Vol. 1, Issue 29, December 2, 2003
The Joy of Liquid Shrimp!

Poetic Cereal Box Collection Bequeathed to College

Bowdoin College, a selective four-year institution in Brunswick, Maine, has received an unusual bequest from one of its alumni.

"From time to time someone will donate a collection of manuscripts or other media," said librarian Sherrie Bergman. "But this is rather unprecedented, I must say."

Gerald Finster, who graduated Bowdoin in 1964, willed his entire collection of cereal boxes to his alma mater when he passed away last month. His collection consists entirely of boxes from the General Mills cereal "Haik-O's," a short-lived cereal produced from 1973-1975.

"Haik-O's represented an attempt on the part of the cereal industry to introduce some cultural and/or educational content to their line of cereals, which had acquired a poor reputation among educators due to their longtime use of vapid cartoon mascots," said New York University professor of literature Gail Thurmond. "It was an experiment that was never repeated."

Haik-O's were an undistinguished sweetened variation of General Mills mainstay Cheerios. What made the cereal different was the packaging. All text on the box, including nutritional information, was presented in the form of haikus.

"Ingredients are
Wheat, rice, sugar and cornmeal,
And red number five."

"The mascot, Stewie Haikuwi, was this obnoxious little green guy," said renowned cereal box collector Chuck Battista, who has six of the boxes in his collection. "I don't recall anyone having as many boxes as this guy. They have very little value."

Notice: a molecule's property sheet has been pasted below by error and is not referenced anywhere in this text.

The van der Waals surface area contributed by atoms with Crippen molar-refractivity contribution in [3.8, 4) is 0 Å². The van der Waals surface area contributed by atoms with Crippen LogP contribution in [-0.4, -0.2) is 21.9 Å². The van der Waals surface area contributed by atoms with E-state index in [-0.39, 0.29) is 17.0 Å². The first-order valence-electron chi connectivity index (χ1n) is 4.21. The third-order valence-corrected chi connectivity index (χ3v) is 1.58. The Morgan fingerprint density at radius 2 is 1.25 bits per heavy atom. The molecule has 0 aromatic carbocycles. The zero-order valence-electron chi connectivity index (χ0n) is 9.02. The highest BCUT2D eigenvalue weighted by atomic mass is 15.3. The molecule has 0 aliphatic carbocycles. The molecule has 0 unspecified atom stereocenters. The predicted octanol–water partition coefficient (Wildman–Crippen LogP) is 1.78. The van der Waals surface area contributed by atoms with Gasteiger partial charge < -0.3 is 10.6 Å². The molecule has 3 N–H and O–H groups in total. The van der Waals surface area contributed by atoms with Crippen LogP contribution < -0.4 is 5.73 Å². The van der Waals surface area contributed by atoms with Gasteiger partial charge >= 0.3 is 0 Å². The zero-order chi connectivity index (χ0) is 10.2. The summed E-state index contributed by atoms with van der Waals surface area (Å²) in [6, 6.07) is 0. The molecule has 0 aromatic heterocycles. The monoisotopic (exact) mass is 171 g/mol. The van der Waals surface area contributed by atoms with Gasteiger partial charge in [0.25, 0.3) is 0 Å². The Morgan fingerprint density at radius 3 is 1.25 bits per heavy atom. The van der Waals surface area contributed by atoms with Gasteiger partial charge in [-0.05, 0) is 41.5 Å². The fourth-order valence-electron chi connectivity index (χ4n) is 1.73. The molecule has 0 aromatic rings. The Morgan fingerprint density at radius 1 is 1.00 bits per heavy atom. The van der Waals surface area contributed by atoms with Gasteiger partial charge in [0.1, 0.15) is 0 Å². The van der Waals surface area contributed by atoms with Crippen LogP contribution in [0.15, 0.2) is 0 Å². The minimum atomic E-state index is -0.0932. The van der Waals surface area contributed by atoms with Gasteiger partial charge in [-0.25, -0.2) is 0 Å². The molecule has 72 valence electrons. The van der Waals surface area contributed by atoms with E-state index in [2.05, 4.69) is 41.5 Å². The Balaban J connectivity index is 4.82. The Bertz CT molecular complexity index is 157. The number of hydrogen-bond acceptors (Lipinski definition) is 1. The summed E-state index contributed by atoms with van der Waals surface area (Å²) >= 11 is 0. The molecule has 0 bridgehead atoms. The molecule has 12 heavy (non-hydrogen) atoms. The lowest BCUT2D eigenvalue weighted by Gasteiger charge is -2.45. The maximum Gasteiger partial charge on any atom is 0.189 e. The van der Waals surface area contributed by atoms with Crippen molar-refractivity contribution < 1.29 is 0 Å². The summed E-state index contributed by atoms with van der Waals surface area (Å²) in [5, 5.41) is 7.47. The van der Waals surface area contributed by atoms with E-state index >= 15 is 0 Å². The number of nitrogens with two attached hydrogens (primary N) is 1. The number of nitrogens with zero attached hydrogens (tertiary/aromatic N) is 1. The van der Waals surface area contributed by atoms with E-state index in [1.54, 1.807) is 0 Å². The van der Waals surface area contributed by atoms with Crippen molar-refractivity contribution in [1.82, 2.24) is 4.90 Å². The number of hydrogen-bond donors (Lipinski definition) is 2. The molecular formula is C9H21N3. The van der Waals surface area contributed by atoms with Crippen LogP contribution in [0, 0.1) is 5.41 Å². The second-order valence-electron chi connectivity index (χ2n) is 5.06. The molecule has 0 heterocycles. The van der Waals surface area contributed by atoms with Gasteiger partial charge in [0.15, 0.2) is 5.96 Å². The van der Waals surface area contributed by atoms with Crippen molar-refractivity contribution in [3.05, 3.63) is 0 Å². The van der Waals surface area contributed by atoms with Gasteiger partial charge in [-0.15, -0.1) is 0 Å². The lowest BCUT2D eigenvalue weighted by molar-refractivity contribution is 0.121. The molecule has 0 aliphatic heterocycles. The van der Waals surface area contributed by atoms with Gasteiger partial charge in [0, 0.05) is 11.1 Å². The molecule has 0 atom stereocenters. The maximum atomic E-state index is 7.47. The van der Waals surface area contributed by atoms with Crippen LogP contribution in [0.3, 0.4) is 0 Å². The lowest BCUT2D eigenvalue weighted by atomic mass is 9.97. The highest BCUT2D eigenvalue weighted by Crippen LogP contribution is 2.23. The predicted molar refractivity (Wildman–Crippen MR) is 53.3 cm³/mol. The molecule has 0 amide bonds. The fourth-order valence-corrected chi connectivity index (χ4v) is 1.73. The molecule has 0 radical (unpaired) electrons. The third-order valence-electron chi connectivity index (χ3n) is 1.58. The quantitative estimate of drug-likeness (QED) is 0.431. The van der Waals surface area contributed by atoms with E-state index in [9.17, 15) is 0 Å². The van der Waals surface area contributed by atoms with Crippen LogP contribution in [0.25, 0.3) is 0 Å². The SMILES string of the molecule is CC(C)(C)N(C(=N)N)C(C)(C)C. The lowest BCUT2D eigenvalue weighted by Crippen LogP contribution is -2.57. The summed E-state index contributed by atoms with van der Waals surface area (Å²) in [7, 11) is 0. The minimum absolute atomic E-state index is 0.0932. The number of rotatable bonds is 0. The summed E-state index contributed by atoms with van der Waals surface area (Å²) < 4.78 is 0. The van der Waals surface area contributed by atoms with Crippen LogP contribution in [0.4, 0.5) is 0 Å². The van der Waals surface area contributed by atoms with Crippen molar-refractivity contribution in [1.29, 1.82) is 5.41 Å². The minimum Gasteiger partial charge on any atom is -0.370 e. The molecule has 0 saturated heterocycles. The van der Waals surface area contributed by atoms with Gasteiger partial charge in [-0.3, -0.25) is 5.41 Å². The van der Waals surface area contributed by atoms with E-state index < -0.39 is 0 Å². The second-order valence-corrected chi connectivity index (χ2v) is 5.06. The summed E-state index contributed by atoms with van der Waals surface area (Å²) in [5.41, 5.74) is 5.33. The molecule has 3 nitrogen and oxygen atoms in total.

"Cereal is cheap
Please consume a lot of it
It is good for you."

Finster bequeathed 87 different Haik-O's boxes to the Bowdoin College Library. The boxes contain an average of 38 different haikus apiece, adding up to over 3,300 haikus. None of them, according to experts, are any good; General Mills apparently did not see the need to hire a real poet for a children's cereal. This miscalculation probably led to the cereal's rampant unpopularity and ultimate demise, said Battista.

It is unclear why Finster, a mechanical engineer by trade, amassed this collection, as he apparently demonstrated no other interest in either poetry or cereal box collecting. However, the Bowdoin College Library, which boasts just under a million volumes, is glad for the addition, however quirky.

"We'll be adding this to our Special Collections," said Bergman. "I can't wait to see what scholars will do once they have the opportunity to work with this unique resource."

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